Maybe you’ve been in the middle of a discussion about how unfair it is that wealthy individuals pay so little in taxes.
It’s true, right? It’s as if the tax system is designed to benefit the rich, but it ends up being unfair to the middle class.
However, that’s a myth, and we’re here to clarify how the system works.
As long as we know how to use the tax system, we can all benefit. There is no secret or hack that only the rich use; everything you need to know is right out there in the open for anyone who is willing to figure it out.
You need to learn about this little thing called Cost Segregation.
What Is Cost Segregation?
Cost Segregation is a tax strategy that lets homeowners apply accelerated depreciation deductions to the income they receive from rental properties in order to maximize their cash flow and reduce their federal and state income taxes.
In this process, certain internal and external components of a building, which are typically depreciated over 39 or 27.5 years for commercial and residential properties, respectively, are broken down and reclassified into personal property or land improvements that are depreciated over 5, 7, or 15 years.
A cost segregation study is needed to achieve this. Often, these studies are carried out by a team of qualified engineers and/or CPAs.
Benefits Of Cost Segregation For Investors
Cost segregation can lower taxes and increase a property’s cash flow dramatically, particularly in its first few years of operation.
Due to the Tax Cuts and Jobs Act, used movable goods placed into service after 09/27/17 are eligible for a 100% depreciation premium. In other words, real estate investors can deduct 100% of 5, 7, and 15 year properties in the first year.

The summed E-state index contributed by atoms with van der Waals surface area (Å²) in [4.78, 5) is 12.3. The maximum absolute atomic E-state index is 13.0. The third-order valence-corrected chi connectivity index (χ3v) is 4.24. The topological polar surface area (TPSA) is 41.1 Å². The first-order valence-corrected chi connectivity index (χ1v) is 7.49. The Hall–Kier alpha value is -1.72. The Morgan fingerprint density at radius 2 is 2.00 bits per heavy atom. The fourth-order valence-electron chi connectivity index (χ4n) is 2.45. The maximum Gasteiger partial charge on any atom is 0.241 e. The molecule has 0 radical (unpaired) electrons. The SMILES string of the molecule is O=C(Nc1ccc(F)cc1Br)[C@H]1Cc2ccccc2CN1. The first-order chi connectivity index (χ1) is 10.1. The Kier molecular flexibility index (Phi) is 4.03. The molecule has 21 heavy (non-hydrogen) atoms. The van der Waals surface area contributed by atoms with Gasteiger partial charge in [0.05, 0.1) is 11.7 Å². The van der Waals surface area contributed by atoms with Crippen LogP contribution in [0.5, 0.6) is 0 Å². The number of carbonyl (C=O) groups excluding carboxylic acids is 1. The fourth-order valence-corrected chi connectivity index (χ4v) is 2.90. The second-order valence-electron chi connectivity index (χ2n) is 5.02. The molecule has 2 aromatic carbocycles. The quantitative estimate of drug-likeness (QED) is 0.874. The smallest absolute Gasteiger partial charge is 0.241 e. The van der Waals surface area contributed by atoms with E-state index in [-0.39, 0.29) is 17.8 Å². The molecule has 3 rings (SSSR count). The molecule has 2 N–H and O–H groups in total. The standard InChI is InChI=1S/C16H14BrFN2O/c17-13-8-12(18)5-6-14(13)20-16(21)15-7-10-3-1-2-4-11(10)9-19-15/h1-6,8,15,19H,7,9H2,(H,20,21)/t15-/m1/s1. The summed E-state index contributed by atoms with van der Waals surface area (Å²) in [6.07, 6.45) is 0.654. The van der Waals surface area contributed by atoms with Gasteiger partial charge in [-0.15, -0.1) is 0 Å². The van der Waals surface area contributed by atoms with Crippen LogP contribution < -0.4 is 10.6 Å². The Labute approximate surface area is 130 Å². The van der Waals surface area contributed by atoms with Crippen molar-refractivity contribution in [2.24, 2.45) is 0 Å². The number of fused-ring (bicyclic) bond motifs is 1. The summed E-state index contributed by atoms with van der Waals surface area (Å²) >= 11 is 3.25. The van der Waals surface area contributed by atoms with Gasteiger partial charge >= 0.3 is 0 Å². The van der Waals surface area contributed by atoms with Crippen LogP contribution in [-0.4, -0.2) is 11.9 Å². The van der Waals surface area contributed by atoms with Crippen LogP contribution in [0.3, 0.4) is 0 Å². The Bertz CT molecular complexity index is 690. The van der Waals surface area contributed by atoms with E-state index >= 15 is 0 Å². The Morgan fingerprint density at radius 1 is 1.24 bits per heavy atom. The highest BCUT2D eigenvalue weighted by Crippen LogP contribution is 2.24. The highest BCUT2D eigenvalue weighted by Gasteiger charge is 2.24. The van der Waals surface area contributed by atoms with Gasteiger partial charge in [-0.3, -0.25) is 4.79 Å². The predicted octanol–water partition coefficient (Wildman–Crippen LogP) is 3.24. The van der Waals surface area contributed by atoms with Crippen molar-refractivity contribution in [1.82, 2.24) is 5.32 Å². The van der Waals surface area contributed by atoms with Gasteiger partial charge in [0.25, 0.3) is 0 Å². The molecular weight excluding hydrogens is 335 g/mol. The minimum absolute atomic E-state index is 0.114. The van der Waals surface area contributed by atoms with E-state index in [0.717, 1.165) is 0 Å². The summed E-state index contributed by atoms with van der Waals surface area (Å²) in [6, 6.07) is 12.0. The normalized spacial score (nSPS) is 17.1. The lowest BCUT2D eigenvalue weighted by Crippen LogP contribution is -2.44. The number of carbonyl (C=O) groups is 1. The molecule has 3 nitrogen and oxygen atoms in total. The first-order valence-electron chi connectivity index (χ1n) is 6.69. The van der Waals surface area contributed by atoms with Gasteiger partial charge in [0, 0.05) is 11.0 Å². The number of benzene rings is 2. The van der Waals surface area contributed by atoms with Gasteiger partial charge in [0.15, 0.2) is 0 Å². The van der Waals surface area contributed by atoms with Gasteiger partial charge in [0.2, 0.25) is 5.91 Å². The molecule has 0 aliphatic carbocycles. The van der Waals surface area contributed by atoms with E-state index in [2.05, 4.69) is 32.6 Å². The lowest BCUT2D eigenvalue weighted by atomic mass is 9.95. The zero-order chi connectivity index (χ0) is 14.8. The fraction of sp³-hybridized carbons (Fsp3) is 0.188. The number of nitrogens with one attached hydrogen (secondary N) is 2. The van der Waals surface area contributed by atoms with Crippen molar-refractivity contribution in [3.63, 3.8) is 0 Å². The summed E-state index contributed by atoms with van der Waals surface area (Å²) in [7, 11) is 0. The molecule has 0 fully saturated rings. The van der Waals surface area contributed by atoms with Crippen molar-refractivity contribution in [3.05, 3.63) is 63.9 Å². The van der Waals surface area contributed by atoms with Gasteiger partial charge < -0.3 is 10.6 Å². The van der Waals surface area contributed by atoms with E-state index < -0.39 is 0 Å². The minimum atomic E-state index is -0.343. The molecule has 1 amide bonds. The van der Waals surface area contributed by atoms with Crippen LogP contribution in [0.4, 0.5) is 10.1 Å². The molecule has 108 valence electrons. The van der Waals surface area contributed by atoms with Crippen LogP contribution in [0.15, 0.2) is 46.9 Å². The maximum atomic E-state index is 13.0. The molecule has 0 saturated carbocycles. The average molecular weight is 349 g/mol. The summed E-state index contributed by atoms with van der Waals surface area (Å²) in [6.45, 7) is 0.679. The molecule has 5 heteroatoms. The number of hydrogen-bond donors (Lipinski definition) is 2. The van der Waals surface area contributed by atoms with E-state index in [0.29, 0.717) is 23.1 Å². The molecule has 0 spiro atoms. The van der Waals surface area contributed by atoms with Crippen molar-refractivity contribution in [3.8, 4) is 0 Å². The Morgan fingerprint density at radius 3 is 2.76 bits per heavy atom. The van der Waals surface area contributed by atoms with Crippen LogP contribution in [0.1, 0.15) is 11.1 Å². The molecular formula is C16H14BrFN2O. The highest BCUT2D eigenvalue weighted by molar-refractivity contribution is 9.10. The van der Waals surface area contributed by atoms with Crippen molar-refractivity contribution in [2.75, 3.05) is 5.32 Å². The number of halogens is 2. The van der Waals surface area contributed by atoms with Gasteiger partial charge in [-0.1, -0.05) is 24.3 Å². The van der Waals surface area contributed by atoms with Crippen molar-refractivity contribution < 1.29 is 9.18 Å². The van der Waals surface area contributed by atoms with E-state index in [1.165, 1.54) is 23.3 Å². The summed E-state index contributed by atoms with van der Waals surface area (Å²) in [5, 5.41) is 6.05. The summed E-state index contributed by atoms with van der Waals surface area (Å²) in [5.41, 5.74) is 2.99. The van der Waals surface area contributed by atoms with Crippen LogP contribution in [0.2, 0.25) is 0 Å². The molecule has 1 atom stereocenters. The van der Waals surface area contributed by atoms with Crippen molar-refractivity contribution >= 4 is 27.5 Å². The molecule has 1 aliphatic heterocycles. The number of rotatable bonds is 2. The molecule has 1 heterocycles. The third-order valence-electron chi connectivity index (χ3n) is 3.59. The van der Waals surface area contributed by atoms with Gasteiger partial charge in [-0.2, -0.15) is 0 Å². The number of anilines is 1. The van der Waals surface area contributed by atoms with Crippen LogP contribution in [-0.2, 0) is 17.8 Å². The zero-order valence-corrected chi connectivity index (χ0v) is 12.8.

Cost segregation is so powerful and can save you a lot of money on taxes!
Obviously, the building itself still has to be depreciated over 27.5 or 39 years. Don’t forget that land cannot be depreciated.
Here are some examples:
Marie, who is in the 24% tax bracket, purchases a 24 unit apartment building for $1,000,000, putting it into service in 2018. She does not perform a cost segregation study.
According to her CPA:
The building is then depreciated over 27.5 years, so she can claim a depreciation expense of $29,090.91.
The following are her income and expenses:
Marie will have to pay taxes on the $90,909.09 she received from the property. In spite of this, the depreciation expense reduced Marie’s tax liability by $6,981.82, and since depreciation is a non-cash expense, she still has $29,090.91 in cash.
And it gets better.
Let’s say Marie decides to have a cost segregation study completed on her property.
As a result of the study, the value of the property is broken down as follows:
Because of the Tax Cuts and Jobs Act, Marie can deduct 100% bonus depreciation on the 5-year property and land improvements in the first year.
The building is still depreciated over 27.5 years, making the annual depreciation deduction $13,090.
In year one, this gives her a total depreciation deduction of $453,090.
Let’s look at how this will affect her income this time around:
In the first year, Marie will show a net loss of $333,090. She will not have to pay federal or state taxes on the $120,000 of net income. That’s a savings of $28,800 ($120,000 x 24%)!
In addition, the remaining $333,090 loss will be carried forward and offset future income.
Marie or her investors can receive the additional cash flow directly. Alternatively, it can be withheld for improvements and renovations that can increase the value of the property. This can be used as a down payment for the purchase of additional properties.
Is Cost Segregation Analysis Right For Me?
It is advisable to discuss a cost segregation study with your tax advisor.
You will have to pay to have a study done, and the benefit (or lack thereof) is largely dependent on the property you own.
Cost segregation can benefit any property. These studies will be most beneficial to owners of apartment buildings and commercial properties.
Cost segregation can help you reduce your taxable income significantly even if you are not in the 1%.
The only thing you need is a qualified tax advisor to help you determine if this is the right option for your rental property. This advisor can guide you through the process.